Son Lamps


My friend says he has put ordinary incandescant lamps in son fittngs, but I am not sure how safe that would be, are there any electricians out there, that can tell me the consequences of doing this?
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Not a good idea. I expect the incandescant lamp glows dimly, and very in efficiently. If it's a high power incandescent, it might overheat the SON control gear, although that's unlikely.
If the SON control gear includes an external igniter, then there are a number of additional risks. It might manage to strike an arc in the incandescant lamp after the filament has broken, which would be unsafe as the lamp wasn't designed for this and may fail explosively or start a fire. Secondly, the bulb (outer glass) of an incandescent lamp is not an insulator, and you might be able to receive an electric shock from the igniter through it - these kick out many kilovolts.
What wattage SON is the fitting meant to take, does it use an internal or external igniter, and what wattage incandescant lamp is fitted?
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Andrew Gabriel
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The fittings originally had 70w son-e lamps, which i think had internal ignitors. As these are being used to light to menage at the stables where my horses are kept, I am a little worried about the safety aspect.
writes:

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Well, there's always a risk associated with using wrong parts and unforeseen events which arise as a result, although in this case I can't think of any (that's the _unforeseen_ bit). It's daft in any case, because the lights are presumably so much dimmer now.
However, I would be concerned about someone who bodges electrical installations around livestock. Livestock are much more vulnerable than humans to electrocution and good electrical installation and earthing practice is essential in livestock situations. Earth leakages which you can't even feel can electrocute livestock.
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Andrew Gabriel
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How is that so? I would have thought a horse would be a bit more thick skinned (and hence better insulated) than a human? Or are we talking chewing cables and stuff here?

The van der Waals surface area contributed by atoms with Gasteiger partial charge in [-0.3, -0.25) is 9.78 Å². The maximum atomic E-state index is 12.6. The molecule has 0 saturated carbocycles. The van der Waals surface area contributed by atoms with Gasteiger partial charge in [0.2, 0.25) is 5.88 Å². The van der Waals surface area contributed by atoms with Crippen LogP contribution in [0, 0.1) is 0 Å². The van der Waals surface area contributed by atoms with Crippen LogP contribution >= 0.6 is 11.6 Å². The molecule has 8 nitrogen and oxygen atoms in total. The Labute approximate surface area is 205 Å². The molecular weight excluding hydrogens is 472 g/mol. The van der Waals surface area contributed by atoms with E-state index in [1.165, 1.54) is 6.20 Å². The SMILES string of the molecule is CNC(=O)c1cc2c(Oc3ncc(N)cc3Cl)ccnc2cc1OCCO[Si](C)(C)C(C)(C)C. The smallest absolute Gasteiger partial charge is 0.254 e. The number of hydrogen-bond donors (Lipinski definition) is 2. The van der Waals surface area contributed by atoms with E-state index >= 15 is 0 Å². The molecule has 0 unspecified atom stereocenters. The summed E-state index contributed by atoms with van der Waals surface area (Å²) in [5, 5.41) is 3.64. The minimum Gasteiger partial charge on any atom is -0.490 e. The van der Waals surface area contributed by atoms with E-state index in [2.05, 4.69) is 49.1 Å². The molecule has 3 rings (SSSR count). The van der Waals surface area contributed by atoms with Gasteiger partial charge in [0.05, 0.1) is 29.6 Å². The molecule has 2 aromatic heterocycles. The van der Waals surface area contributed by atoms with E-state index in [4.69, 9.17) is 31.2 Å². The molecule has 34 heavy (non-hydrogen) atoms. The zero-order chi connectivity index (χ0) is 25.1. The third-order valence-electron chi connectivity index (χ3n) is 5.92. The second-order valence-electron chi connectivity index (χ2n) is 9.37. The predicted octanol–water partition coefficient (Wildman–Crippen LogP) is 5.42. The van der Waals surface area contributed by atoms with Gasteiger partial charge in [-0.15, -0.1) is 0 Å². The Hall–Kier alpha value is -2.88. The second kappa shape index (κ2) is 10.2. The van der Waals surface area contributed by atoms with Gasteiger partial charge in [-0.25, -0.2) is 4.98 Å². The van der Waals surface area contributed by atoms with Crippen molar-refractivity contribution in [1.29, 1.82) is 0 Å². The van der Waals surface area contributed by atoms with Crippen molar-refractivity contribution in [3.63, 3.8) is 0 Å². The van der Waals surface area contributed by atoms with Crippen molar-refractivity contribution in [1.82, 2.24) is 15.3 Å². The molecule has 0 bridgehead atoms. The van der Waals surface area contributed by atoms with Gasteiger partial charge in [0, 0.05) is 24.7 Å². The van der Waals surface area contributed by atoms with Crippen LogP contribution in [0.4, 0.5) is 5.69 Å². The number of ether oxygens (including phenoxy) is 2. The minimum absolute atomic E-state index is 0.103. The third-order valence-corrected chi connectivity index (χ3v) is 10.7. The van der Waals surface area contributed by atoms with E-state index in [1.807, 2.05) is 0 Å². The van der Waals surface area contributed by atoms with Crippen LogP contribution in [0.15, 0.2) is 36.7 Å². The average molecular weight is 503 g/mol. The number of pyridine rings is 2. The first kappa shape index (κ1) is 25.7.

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Well four legs spread over a large earthed area instead of a humans 2 legs in a small area makes a difference.
If the OP is really telling the truth and his friend has used incandescent lamps instead of SONs then there is only one solution.
Install the correct lamps.
Adam
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Livestock are more sensitive to electric shock than humans.

And the horse doesn't have the option to let go of the ground.
The classic case here is where you find a field of dead cows, and no apparent cause, and they were all fine before this happened. Investigation shows a faulty insulator on an overhead electricity pole. The leakage down to ground and the potential across the surface of the field, impercetable to you (even if you were to walk in bare feed on wet ground), will electrocute the livestock given appropriate ground resistance.
There are similar cases in stables where earth leakage sets up a potential across the floor of the stables, resulting in death of a horse. I have mentioned this on uk.d-i-y a few times when people are embarking on DIY in stables/cattle sheds. On one occasion someone followed up saying they were involved in a legal case against an electrician (IIRC) where a horse died in exactly this way.

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Andrew Gabriel
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Just a thought, is it possible the owner has bypassed the SON control gear and is just using the fittings to house GLS lamps?
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fred
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John Whitworth wrote:

Apart from the shock risk (which is real as others have described it) horses can't open the door to let themselves out if the stable catches fire.
Andy
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